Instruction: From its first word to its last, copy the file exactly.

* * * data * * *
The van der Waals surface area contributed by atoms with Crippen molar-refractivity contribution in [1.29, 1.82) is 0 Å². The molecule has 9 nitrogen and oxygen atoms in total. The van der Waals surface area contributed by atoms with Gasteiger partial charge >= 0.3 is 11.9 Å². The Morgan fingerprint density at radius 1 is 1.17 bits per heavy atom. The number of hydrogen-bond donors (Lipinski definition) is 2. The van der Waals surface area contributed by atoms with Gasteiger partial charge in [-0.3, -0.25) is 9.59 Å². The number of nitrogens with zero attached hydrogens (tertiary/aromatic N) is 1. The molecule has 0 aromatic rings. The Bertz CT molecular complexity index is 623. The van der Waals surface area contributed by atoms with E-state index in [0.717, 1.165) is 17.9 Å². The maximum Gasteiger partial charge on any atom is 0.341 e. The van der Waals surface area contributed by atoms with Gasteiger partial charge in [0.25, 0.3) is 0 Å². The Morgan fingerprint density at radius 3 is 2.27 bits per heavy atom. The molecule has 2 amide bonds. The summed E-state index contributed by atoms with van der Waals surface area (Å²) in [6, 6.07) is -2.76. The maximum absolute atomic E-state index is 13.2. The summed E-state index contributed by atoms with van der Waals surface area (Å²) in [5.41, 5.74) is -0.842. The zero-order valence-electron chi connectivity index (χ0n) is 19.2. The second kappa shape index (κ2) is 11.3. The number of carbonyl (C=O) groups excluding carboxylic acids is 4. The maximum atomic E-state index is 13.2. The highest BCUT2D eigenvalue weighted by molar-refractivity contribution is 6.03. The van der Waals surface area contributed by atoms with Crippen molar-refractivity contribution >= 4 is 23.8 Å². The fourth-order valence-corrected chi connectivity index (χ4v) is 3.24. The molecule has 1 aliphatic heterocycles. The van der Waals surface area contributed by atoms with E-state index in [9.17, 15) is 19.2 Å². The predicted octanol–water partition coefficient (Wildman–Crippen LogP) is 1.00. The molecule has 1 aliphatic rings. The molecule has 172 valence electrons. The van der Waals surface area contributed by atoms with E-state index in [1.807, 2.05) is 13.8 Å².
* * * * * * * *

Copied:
The van der Waals surface area contributed by atoms with Crippen molar-refractivity contribution in [1.29, 1.82) is 0 Å². The molecule has 9 nitrogen and oxygen atoms in total. The van der Waals surface area contributed by atoms with Gasteiger partial charge >= 0.3 is 11.9 Å². The Morgan fingerprint density at radius 1 is 1.17 bits per heavy atom. The number of hydrogen-bond donors (Lipinski definition) is 2. The van der Waals surface area contributed by atoms with Gasteiger partial charge in [-0.3, -0.25) is 9.59 Å². The number of nitrogens with zero attached hydrogens (tertiary/aromatic N) is 1. The molecule has 0 aromatic rings. The Bertz CT molecular complexity index is 623. The van der Waals surface area contributed by atoms with E-state index in [0.717, 1.165) is 17.9 Å². The maximum Gasteiger partial charge on any atom is 0.341 e. The van der Waals surface area contributed by atoms with Gasteiger partial charge in [0.25, 0.3) is 0 Å². The Morgan fingerprint density at radius 3 is 2.27 bits per heavy atom. The molecule has 2 amide bonds. The summed E-state index contributed by atoms with van der Waals surface area (Å²) in [6, 6.07) is -2.76. The maximum absolute atomic E-state index is 13.2. The summed E-state index contributed by atoms with van der Waals surface area (Å²) in [5.41, 5.74) is -0.842. The zero-order valence-electron chi connectivity index (χ0n) is 19.2. The second kappa shape index (κ2) is 11.3. The number of carbonyl (C=O) groups excluding carboxylic acids is 4. The maximum atomic E-state index is 13.2. The highest BCUT2D eigenvalue weighted by molar-refractivity contribution is 6.03. The van der Waals surface area contributed by atoms with Crippen molar-refractivity contribution >= 4 is 23.8 Å². The fourth-order valence-corrected chi connectivity index (χ4v) is 3.24. The molecule has 1 aliphatic heterocycles. The van der Waals surface area contributed by atoms with E-state index in [9.17, 15) is 19.2 Å². The predicted octanol–water partition coefficient (Wildman–Crippen LogP) is 1.00. The molecule has 1 aliphatic rings. The molecule has 172 valence electrons. The van der Waals surface area contributed by atoms with E-state index in [1.807, 2.05) is 13.8 Å².